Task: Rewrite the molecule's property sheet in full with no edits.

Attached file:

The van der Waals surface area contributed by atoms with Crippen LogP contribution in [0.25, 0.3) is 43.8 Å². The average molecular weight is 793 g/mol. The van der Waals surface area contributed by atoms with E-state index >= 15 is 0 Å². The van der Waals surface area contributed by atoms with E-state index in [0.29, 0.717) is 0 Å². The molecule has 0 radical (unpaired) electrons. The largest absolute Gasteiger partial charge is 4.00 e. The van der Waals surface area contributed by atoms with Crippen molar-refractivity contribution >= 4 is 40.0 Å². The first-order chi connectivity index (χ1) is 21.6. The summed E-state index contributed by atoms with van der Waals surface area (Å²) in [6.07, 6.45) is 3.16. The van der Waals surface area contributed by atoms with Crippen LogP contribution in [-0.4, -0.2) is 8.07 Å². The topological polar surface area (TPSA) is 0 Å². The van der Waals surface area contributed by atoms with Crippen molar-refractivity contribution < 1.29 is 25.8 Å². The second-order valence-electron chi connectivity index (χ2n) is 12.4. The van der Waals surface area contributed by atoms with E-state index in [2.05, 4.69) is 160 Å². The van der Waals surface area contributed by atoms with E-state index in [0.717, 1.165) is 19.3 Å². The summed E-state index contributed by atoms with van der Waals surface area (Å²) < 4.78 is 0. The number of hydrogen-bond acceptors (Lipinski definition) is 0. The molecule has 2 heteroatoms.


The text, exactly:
The van der Waals surface area contributed by atoms with Crippen LogP contribution in [0.25, 0.3) is 43.8 Å². The average molecular weight is 793 g/mol. The van der Waals surface area contributed by atoms with E-state index >= 15 is 0 Å². The van der Waals surface area contributed by atoms with E-state index in [0.29, 0.717) is 0 Å². The molecule has 0 radical (unpaired) electrons. The largest absolute Gasteiger partial charge is 4.00 e. The van der Waals surface area contributed by atoms with Crippen molar-refractivity contribution >= 4 is 40.0 Å². The first-order chi connectivity index (χ1) is 21.6. The summed E-state index contributed by atoms with van der Waals surface area (Å²) in [6.07, 6.45) is 3.16. The van der Waals surface area contributed by atoms with Crippen LogP contribution in [-0.4, -0.2) is 8.07 Å². The topological polar surface area (TPSA) is 0 Å². The van der Waals surface area contributed by atoms with Crippen molar-refractivity contribution < 1.29 is 25.8 Å². The second-order valence-electron chi connectivity index (χ2n) is 12.4. The van der Waals surface area contributed by atoms with E-state index in [2.05, 4.69) is 160 Å². The van der Waals surface area contributed by atoms with E-state index in [0.717, 1.165) is 19.3 Å². The summed E-state index contributed by atoms with van der Waals surface area (Å²) < 4.78 is 0. The number of hydrogen-bond acceptors (Lipinski definition) is 0. The molecule has 2 heteroatoms.